Today, you'll learn all about starting and saving a new document. What's one of the most common types of print documents? If you said, "letterhead," you'd be right and well on your way into this lesson's project. By the end of the session, you'll know how to choose settings for a new file, add background images, and organize your content to create a custom letterhead. You'll also add a second page to create a matching envelope, and you'll learn how to add a custom Master page for the envelope. And as in all of our lessons, we'll go over how to use the specific colors, styles, and logo for our fictional business, but you'll be able to use the same techniques for your personal business or projects.
Organization is a key ingredient in successful work of any kind, and it's critical to successfully using InDesign. In this lesson, you'll learn about organizing in two ways. First, you'll see how to use a workflow, or an order of operations for creating an InDesign publication. Then we'll go over how to organize materials on a page and how to use many of InDesign's tools for aligning, organizing, and laying out your content. In the process, we'll complete three projects: a sheet of address stickers, a sheet of business cards, and a reusable business card template.
Many of your projects will use multiple pages with different layouts. Designing a catalog layout is the perfect way to learn these skills, and that's what we'll focus on today. We'll work with two different column layouts while exploring other InDesign features (like grids and document coordinates) that can help you lay out a page evenly. We'll also go over using graphic and text frame placeholders so you don't have to add content to the page to see its layout. For a final touch of realism, we'll use placeholder text during the design process to give you a good idea of how a page will look when you're finished. You'll see how to add a graphic into an existing frame and make it fit, as well as how to add content instantly using a file called a snippet.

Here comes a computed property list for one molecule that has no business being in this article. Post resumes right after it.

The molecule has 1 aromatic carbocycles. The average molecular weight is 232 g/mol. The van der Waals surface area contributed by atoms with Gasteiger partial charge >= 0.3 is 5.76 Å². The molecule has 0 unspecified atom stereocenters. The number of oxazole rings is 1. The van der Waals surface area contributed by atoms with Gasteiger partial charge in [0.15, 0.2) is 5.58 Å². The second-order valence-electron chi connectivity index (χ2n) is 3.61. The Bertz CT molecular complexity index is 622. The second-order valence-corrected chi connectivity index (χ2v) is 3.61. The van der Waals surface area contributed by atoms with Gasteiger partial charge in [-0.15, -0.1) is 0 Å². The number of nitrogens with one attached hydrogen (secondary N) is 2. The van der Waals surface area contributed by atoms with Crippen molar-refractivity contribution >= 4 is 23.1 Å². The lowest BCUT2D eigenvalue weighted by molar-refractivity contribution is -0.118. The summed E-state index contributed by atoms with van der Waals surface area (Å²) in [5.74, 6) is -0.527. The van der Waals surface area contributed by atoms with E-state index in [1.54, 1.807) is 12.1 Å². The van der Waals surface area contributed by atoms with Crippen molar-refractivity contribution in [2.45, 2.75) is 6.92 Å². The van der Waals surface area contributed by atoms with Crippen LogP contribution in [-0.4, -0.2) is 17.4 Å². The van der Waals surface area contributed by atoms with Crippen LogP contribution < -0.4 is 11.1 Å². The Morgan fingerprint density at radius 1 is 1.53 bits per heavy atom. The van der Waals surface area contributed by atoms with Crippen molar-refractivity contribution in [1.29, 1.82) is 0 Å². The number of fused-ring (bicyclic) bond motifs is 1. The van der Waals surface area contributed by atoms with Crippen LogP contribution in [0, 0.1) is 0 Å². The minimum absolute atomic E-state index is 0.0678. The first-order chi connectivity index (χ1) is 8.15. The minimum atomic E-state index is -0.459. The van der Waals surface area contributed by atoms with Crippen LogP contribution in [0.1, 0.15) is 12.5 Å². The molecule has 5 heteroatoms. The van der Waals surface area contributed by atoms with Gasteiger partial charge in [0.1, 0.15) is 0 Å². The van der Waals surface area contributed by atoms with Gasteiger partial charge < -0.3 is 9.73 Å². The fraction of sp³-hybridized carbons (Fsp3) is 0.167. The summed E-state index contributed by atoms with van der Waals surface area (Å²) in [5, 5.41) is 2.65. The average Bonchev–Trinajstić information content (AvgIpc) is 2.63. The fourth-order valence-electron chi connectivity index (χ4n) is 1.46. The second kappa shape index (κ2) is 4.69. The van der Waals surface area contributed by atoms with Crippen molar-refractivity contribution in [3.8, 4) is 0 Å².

Managing text in precise and interesting ways is one of the big advantages of working with InDesign rather than a word-processing program. In this lesson, we'll begin a two-page brochure project that will take us two lessons to complete. In this first part, you'll learn different methods for adding text to your publication. Once the text is in place, you'll see how to check your text for typos and errors. We'll go over how to work with text in simple text frames and how to design threaded text (where the text slides through linked text frames on the page yet stays within the defined structure). We'll also use the Story Editor as an alternative to adding content in a layout view. You'll finish the lesson working with two columns in a single frame, and you'll see how to balance the content and auto-size the frame.